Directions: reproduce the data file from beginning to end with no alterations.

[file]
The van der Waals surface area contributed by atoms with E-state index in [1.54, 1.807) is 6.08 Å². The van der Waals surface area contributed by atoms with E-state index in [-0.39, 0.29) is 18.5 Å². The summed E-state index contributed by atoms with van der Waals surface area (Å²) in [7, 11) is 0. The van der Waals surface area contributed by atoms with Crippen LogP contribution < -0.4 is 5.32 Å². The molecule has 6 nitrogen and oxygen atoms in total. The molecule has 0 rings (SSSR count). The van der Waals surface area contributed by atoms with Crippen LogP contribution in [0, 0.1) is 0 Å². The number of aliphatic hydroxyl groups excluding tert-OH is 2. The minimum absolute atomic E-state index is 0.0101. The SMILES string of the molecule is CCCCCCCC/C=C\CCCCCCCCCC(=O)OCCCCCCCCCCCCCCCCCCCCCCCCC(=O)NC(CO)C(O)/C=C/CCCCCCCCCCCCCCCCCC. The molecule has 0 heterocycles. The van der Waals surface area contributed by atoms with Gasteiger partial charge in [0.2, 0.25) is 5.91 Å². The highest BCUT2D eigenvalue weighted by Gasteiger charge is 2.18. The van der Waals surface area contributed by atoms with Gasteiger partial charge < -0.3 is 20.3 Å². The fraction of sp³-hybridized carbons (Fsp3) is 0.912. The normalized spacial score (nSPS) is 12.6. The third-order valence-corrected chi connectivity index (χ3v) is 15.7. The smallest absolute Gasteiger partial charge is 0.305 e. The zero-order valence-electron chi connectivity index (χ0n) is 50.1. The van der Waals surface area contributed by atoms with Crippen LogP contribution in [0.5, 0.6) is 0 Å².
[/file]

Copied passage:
The van der Waals surface area contributed by atoms with E-state index in [1.54, 1.807) is 6.08 Å². The van der Waals surface area contributed by atoms with E-state index in [-0.39, 0.29) is 18.5 Å². The summed E-state index contributed by atoms with van der Waals surface area (Å²) in [7, 11) is 0. The van der Waals surface area contributed by atoms with Crippen LogP contribution < -0.4 is 5.32 Å². The molecule has 6 nitrogen and oxygen atoms in total. The molecule has 0 rings (SSSR count). The van der Waals surface area contributed by atoms with Crippen LogP contribution in [0, 0.1) is 0 Å². The number of aliphatic hydroxyl groups excluding tert-OH is 2. The minimum absolute atomic E-state index is 0.0101. The SMILES string of the molecule is CCCCCCCC/C=C\CCCCCCCCCC(=O)OCCCCCCCCCCCCCCCCCCCCCCCCC(=O)NC(CO)C(O)/C=C/CCCCCCCCCCCCCCCCCC. The molecule has 0 heterocycles. The van der Waals surface area contributed by atoms with Gasteiger partial charge in [0.2, 0.25) is 5.91 Å². The highest BCUT2D eigenvalue weighted by Gasteiger charge is 2.18. The van der Waals surface area contributed by atoms with Gasteiger partial charge < -0.3 is 20.3 Å². The fraction of sp³-hybridized carbons (Fsp3) is 0.912. The normalized spacial score (nSPS) is 12.6. The third-order valence-corrected chi connectivity index (χ3v) is 15.7. The smallest absolute Gasteiger partial charge is 0.305 e. The zero-order valence-electron chi connectivity index (χ0n) is 50.1. The van der Waals surface area contributed by atoms with Crippen LogP contribution in [0.5, 0.6) is 0 Å².